I Have Many Teachers.
A young and willowy, woman who is tall and long with a wise soul, often laughs at herself during class. An Anusara- trained teacher with an amazing voice who gives the best cues. He challenges me to move slowly and thoughtfully. My children grant lessons of patience, flexibility and unconditional love. I was a quick study for unconditional love, but the patience and flexibility was excruciating through relentless repetition. It wasn’t until I abandoned my idea of perfect that those concepts finally sunk in to the core of who I am.
All of those perspectives are practiced on my mat. I incorporate them into my asana. I practice patience for myself, for my sore knee, and all of my limitations. Flexibility in my postures, but also in my approach to them; can I take child’s pose when I lose my breath? Will I be rigid and power through? Can I listen to the teacher with intent? Can I practice unconditional love for my aging body? Can I use my tools? Can I focus? Can I soften? Can I?
Not long ago I taught yoga to a group of women at a half-way house. Recently released from prison, they were living in a confinement home run by nuns. One of the women was very fit and had little patience for learning pranayama or asana. She asked me “What is the point? It’s not a very good work out”. I am fond of saying that yoga is not a workout as much as a work-in. But this time, I told her “People always talk about getting a yoga butt. It’s not so much about getting a good butt. It’s more about getting your head out of your butt”. The nun who was practicing with us at the time ducked her head to smile. Yoga encourages us to WAKE UP. It’s about being present to yourself in all your imperfection. We practice yoga to be good at life.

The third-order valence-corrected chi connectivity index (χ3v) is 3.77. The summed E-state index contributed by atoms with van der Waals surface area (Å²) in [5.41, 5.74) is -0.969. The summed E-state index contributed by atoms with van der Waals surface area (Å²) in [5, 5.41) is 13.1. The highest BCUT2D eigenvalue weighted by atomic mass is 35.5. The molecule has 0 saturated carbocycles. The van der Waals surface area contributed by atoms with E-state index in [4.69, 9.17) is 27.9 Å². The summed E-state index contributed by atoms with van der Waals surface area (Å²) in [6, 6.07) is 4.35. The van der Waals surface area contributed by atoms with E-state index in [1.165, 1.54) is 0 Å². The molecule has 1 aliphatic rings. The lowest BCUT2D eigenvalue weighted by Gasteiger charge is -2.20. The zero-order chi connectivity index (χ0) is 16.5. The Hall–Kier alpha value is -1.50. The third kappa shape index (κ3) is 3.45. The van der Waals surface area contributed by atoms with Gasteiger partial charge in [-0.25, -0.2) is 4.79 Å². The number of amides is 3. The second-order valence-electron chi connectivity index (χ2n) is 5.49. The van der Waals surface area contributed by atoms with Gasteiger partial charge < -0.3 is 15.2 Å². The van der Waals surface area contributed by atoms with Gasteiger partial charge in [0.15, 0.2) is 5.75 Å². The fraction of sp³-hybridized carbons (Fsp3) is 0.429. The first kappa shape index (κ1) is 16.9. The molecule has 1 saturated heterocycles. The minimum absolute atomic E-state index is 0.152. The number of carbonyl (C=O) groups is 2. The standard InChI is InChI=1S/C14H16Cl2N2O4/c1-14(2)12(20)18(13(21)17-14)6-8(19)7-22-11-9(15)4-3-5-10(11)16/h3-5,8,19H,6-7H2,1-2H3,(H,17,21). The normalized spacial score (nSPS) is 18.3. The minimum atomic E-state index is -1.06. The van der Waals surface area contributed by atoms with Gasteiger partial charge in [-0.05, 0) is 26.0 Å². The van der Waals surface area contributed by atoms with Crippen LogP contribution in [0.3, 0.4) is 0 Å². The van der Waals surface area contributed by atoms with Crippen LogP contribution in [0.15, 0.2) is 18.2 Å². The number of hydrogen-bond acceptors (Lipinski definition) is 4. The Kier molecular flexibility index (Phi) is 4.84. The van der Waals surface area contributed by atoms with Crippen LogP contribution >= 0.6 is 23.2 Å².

I have made tremendous strides with my alignment and my awareness of where I am in space. In class I was instructed to move through a flow to a breath count of five in and five out. It is not easy. It was a revelation to me how slowing down can make things harder. At the end of class, I noticed I wasn’t alone in the struggle of slowing down. I think of the advice my mother once gave me. When angry, count to ten before speaking. I can’t always manage it, but when I do I always feel better. This is why I practice yoga.